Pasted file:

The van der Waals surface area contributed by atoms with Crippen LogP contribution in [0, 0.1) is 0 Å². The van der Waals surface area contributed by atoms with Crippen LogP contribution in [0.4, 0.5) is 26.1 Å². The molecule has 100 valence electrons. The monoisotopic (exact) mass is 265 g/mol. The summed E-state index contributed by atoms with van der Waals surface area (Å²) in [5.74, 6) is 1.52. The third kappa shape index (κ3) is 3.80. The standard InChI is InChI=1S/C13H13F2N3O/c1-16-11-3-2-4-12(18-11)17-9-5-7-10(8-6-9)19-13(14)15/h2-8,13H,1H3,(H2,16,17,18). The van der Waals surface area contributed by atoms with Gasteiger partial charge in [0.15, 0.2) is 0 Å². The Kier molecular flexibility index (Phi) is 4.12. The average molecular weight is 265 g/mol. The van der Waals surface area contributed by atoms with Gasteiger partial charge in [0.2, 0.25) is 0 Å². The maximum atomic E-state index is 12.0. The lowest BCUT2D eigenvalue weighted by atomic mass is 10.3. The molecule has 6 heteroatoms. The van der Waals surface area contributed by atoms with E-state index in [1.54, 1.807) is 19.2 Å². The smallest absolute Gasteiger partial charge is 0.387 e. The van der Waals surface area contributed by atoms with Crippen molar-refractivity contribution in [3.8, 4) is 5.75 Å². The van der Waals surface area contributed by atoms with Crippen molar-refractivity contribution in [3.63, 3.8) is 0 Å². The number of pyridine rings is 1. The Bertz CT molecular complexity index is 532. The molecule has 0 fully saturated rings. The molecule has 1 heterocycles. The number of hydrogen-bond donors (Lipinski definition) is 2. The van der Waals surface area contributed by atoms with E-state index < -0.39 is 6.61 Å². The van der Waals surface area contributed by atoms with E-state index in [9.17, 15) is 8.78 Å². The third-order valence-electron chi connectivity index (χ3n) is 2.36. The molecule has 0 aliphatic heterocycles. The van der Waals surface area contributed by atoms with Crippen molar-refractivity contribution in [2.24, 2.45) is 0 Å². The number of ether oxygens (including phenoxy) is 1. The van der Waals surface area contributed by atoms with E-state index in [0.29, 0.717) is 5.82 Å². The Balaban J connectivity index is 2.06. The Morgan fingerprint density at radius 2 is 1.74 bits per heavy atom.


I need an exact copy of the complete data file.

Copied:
The van der Waals surface area contributed by atoms with Crippen LogP contribution in [0, 0.1) is 0 Å². The van der Waals surface area contributed by atoms with Crippen LogP contribution in [0.4, 0.5) is 26.1 Å². The molecule has 100 valence electrons. The monoisotopic (exact) mass is 265 g/mol. The summed E-state index contributed by atoms with van der Waals surface area (Å²) in [5.74, 6) is 1.52. The third kappa shape index (κ3) is 3.80. The standard InChI is InChI=1S/C13H13F2N3O/c1-16-11-3-2-4-12(18-11)17-9-5-7-10(8-6-9)19-13(14)15/h2-8,13H,1H3,(H2,16,17,18). The van der Waals surface area contributed by atoms with Gasteiger partial charge in [0.15, 0.2) is 0 Å². The Kier molecular flexibility index (Phi) is 4.12. The average molecular weight is 265 g/mol. The van der Waals surface area contributed by atoms with Gasteiger partial charge in [0.2, 0.25) is 0 Å². The maximum atomic E-state index is 12.0. The lowest BCUT2D eigenvalue weighted by atomic mass is 10.3. The molecule has 6 heteroatoms. The van der Waals surface area contributed by atoms with E-state index in [1.54, 1.807) is 19.2 Å². The smallest absolute Gasteiger partial charge is 0.387 e. The van der Waals surface area contributed by atoms with Crippen molar-refractivity contribution in [3.8, 4) is 5.75 Å². The van der Waals surface area contributed by atoms with Crippen molar-refractivity contribution in [3.63, 3.8) is 0 Å². The number of pyridine rings is 1. The Bertz CT molecular complexity index is 532. The molecule has 0 fully saturated rings. The molecule has 1 heterocycles. The number of hydrogen-bond donors (Lipinski definition) is 2. The van der Waals surface area contributed by atoms with E-state index < -0.39 is 6.61 Å². The van der Waals surface area contributed by atoms with E-state index in [9.17, 15) is 8.78 Å². The third-order valence-electron chi connectivity index (χ3n) is 2.36. The molecule has 0 aliphatic heterocycles. The van der Waals surface area contributed by atoms with Crippen molar-refractivity contribution in [2.24, 2.45) is 0 Å². The number of ether oxygens (including phenoxy) is 1. The van der Waals surface area contributed by atoms with E-state index in [0.29, 0.717) is 5.82 Å². The Balaban J connectivity index is 2.06. The Morgan fingerprint density at radius 2 is 1.74 bits per heavy atom.